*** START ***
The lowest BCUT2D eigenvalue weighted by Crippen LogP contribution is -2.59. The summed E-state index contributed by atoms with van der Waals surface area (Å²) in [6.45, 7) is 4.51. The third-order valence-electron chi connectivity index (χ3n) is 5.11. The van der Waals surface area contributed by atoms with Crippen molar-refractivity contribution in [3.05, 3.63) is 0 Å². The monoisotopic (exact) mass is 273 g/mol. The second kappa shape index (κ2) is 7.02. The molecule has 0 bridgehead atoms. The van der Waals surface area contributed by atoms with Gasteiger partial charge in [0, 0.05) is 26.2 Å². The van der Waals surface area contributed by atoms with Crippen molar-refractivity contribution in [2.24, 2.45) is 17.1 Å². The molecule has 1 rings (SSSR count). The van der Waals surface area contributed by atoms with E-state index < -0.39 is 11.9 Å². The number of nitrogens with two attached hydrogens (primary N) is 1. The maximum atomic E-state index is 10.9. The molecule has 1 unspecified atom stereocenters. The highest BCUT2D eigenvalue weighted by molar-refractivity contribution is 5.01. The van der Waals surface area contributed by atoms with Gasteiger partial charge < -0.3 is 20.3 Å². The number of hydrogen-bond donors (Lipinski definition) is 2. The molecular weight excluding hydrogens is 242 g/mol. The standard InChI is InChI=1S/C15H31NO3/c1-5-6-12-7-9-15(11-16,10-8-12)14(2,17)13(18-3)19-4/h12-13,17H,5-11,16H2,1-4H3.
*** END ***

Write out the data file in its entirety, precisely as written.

The lowest BCUT2D eigenvalue weighted by Crippen LogP contribution is -2.59. The summed E-state index contributed by atoms with van der Waals surface area (Å²) in [6.45, 7) is 4.51. The third-order valence-electron chi connectivity index (χ3n) is 5.11. The van der Waals surface area contributed by atoms with Crippen molar-refractivity contribution in [3.05, 3.63) is 0 Å². The monoisotopic (exact) mass is 273 g/mol. The second kappa shape index (κ2) is 7.02. The molecule has 0 bridgehead atoms. The van der Waals surface area contributed by atoms with Gasteiger partial charge in [0, 0.05) is 26.2 Å². The van der Waals surface area contributed by atoms with Crippen molar-refractivity contribution in [2.24, 2.45) is 17.1 Å². The molecule has 1 rings (SSSR count). The van der Waals surface area contributed by atoms with E-state index < -0.39 is 11.9 Å². The number of nitrogens with two attached hydrogens (primary N) is 1. The maximum atomic E-state index is 10.9. The molecule has 1 unspecified atom stereocenters. The highest BCUT2D eigenvalue weighted by molar-refractivity contribution is 5.01. The van der Waals surface area contributed by atoms with Gasteiger partial charge < -0.3 is 20.3 Å². The number of hydrogen-bond donors (Lipinski definition) is 2. The molecular weight excluding hydrogens is 242 g/mol. The standard InChI is InChI=1S/C15H31NO3/c1-5-6-12-7-9-15(11-16,10-8-12)14(2,17)13(18-3)19-4/h12-13,17H,5-11,16H2,1-4H3.